A problem with one of his feeders last week turned out to be a blessing in disguise for Josh Miller, who took down the buck of a lifetime on his 4,300-acre lease near Sugartown on the Beauregard - Allen Parish line.

He had walked out to work on the feeder late in the morning on Oct. 27, and found a corn cob stuck in the spin plate. He removed it and got the feeder working again, then noticed what he had brought along for the repair job.

“I just happened to have my hunting bag with me, and I looked down and saw a can of Buck Bomb in there,” said Miller, 34, of Church Point. “So on my way back walking from the feeder, I hit that Buck Bomb on some of the clear cut.”

That was about 11:30 in the morning, and Miller climbed back into his box stand about 4 p.m. for an afternoon hunt where he honestly wasn’t expecting a lot of action.

“I didn’t really think it was going to be good with the full moon,” he said. “Everybody else went midday, but I just had to have that afternoon hunt.”

There wasn’t much going on until a hunter about 480 yards from him fired at a hog around 6:30 p.m.. The shot directed Miller’s attention to one of his three shooting lanes closest to a creek bottom and a food plot.

“Two minutes after that shot, I saw movement in the brush. That’s when his antlers came out,” he said. “So I put my rifle out the window before he had even stepped out in the lane.

“I couldn’t even see his head. When he took his first step, he stopped and looked straight at the blind, buy my rifle was already on his front shoulder.”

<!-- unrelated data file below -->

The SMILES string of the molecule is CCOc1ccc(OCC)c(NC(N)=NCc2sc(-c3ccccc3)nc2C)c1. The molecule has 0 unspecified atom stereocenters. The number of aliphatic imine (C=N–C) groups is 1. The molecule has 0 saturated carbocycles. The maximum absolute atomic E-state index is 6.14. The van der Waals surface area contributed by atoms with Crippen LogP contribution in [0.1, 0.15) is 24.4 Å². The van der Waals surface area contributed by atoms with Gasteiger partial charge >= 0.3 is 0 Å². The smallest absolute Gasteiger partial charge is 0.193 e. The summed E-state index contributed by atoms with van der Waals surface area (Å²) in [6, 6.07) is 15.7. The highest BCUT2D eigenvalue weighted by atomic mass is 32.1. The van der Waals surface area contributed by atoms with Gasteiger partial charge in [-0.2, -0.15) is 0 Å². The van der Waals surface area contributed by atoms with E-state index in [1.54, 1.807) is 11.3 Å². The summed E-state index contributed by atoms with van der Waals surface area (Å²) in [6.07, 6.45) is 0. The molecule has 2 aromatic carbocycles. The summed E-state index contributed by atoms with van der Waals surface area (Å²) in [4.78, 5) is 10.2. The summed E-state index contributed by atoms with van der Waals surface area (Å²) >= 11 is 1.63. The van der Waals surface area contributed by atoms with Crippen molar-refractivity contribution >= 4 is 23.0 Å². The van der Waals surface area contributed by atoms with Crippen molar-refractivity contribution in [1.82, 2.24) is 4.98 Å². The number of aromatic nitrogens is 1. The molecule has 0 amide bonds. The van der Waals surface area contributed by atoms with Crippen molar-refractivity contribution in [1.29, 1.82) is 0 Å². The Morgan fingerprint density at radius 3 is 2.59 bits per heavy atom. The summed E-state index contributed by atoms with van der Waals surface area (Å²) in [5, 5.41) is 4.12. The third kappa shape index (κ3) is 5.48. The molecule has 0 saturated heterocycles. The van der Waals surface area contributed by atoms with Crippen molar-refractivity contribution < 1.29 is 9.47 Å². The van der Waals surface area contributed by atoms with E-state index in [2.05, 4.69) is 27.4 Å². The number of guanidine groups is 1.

Miller is unsure if the Buck Bomb was just a coincidence, but he wasn't expecting to see anything from that side of his lane.  From 53 yards, his .270 found its mark and caught both of the buck's lungs.

“When I hit him, he roared up about 3 or 4 feet, then lost his footing and went head over heels 15 yards in the clear cut,” Miller said. “I could see him fall from my stand.”

The buck was one that three hunters on the lease had gotten pictures of starting in September, but nobody had ever seen during the day.

“I don’t know what happened with this deer, or where he came from,” he said. “The pictures I had were from 3 o’clock in the morning.”

The buck was a 15-pointer which green-scored 157 inches, with main beams 20 ½ inches long, an inside spread of 13 ¾ inches and circumferences at the bases of 4 ¾ inches. The deer weighed 180 pounds, and was aged at 4 ½ years old.

“I didn’t have time to be nervous. When his head stuck out, it all happened so fast,” Miller said. “My gun was already out the window, so I just squeezed off. 

“After I fired it hit me, that I had just shot an amazing buck.”

The deer is the lease’s biggest ever, surpassing an 11-pointer killed 12 years ago, Miller said. 

“I’ve been on this lease for 10 years, and this is by far the best buck I’ve ever killed,” he said. “This is the biggest buck I’ve killed in my life.”

Don't forget to enter photos of your bucks in the Nikon Big Buck Photo Contest to be eligible for monthly giveaways and the random drawing for Nikon optics at the end of the contest.

Read other stories about big bucks killed this season by clicking here